Silicon wafer manufacturers are aware of the different steps involved in producing a single wafer, from crystal growth to wafer testing and shipping. In this article, we will focus on etching and the different types of processes involved in this step.
Wafer etching is a process that involves removing unwanted materials from a wafer right after the photolithography step. Silicon wafer manufacturers use two main types of etching: wet etching and dry etching.
Wet etching involves the use of chemicals. The process begins with a batch of wafers carefully submerged into a highly concentrated pool of acid. The exposed parts of the wafers are etched away. What's great about using this method is that it can etch many wafers at a time, making it affordable and quicker options. Its only disadvantage is that wet etching isn't suitable for generating smaller critical geometries that are required for today’s chips.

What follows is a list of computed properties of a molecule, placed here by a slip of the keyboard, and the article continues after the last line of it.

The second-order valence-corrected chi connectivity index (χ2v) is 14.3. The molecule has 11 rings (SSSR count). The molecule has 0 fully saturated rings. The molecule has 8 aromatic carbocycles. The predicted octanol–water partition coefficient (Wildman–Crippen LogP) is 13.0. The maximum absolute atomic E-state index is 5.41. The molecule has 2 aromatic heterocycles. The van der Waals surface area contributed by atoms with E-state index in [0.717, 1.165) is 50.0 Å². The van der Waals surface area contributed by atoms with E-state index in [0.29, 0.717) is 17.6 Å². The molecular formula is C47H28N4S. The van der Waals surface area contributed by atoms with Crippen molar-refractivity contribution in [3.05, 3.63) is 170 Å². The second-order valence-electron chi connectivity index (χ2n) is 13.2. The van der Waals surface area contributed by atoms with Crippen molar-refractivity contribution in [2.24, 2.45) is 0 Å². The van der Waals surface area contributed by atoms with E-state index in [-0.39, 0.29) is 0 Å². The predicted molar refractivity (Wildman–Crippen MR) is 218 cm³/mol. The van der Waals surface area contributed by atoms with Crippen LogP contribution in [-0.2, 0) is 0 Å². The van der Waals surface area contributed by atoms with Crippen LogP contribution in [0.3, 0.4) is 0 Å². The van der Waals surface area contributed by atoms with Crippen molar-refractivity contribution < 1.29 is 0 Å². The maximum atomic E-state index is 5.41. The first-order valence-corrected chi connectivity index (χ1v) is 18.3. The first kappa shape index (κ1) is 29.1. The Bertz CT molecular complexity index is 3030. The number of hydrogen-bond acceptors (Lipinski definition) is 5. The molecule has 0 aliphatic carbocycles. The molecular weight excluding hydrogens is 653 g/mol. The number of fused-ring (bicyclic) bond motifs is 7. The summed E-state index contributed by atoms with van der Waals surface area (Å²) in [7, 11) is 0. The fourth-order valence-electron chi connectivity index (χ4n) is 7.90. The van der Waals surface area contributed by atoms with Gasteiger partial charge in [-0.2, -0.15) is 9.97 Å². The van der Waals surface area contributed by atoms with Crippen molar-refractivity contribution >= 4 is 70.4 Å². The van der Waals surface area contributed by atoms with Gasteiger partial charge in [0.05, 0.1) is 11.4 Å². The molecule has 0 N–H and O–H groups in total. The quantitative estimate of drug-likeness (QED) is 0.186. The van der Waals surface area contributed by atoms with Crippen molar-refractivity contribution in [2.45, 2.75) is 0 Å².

Instead of using chemicals, dry etching utilizes gas to etch unwanted materials off a wafer’s surface. Dry etching is advantageous because it is capable of generating small detailed geometry patterns that are required for today’s chips.
Plasma etching uses gas that has been subjected to an extreme electric field to produce a plasma state of matter. The electric field is generated through coils that are wrapped around a chamber and exposed to a high-level RF source. Gases that are in plasma form are very reactive, which makes it very effective for etching the unwanted materials on a wafer's surface. The only drawback of using this method is that the wafers can be damaged from the RF exposure.
This method is carried out at a lower pressure and utilizes a combination of physical and chemical methods to etch the unwanted materials on a wafer’s surface.